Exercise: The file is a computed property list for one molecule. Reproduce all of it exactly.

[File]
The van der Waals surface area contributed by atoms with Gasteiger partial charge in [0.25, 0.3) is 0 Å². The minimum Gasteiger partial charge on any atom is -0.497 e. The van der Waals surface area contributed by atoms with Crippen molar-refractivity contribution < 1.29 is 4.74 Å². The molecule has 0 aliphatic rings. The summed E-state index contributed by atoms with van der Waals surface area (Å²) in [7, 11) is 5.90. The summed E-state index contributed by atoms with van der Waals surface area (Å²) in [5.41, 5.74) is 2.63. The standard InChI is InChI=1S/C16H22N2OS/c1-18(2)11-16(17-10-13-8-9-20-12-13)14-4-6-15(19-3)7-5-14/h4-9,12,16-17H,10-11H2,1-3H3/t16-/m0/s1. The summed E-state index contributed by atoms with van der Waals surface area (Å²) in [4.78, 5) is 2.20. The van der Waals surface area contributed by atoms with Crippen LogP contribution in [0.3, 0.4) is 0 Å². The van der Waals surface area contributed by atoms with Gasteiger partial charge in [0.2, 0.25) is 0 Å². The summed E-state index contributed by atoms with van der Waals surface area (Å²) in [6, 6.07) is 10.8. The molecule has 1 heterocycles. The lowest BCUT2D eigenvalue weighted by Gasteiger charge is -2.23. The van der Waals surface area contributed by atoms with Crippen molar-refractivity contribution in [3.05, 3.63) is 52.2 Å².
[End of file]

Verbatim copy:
The van der Waals surface area contributed by atoms with Gasteiger partial charge in [0.25, 0.3) is 0 Å². The minimum Gasteiger partial charge on any atom is -0.497 e. The van der Waals surface area contributed by atoms with Crippen molar-refractivity contribution < 1.29 is 4.74 Å². The molecule has 0 aliphatic rings. The summed E-state index contributed by atoms with van der Waals surface area (Å²) in [7, 11) is 5.90. The summed E-state index contributed by atoms with van der Waals surface area (Å²) in [5.41, 5.74) is 2.63. The standard InChI is InChI=1S/C16H22N2OS/c1-18(2)11-16(17-10-13-8-9-20-12-13)14-4-6-15(19-3)7-5-14/h4-9,12,16-17H,10-11H2,1-3H3/t16-/m0/s1. The summed E-state index contributed by atoms with van der Waals surface area (Å²) in [4.78, 5) is 2.20. The van der Waals surface area contributed by atoms with Crippen LogP contribution in [0.3, 0.4) is 0 Å². The van der Waals surface area contributed by atoms with Gasteiger partial charge in [0.2, 0.25) is 0 Å². The summed E-state index contributed by atoms with van der Waals surface area (Å²) in [6, 6.07) is 10.8. The molecule has 1 heterocycles. The lowest BCUT2D eigenvalue weighted by Gasteiger charge is -2.23. The van der Waals surface area contributed by atoms with Crippen molar-refractivity contribution in [3.05, 3.63) is 52.2 Å².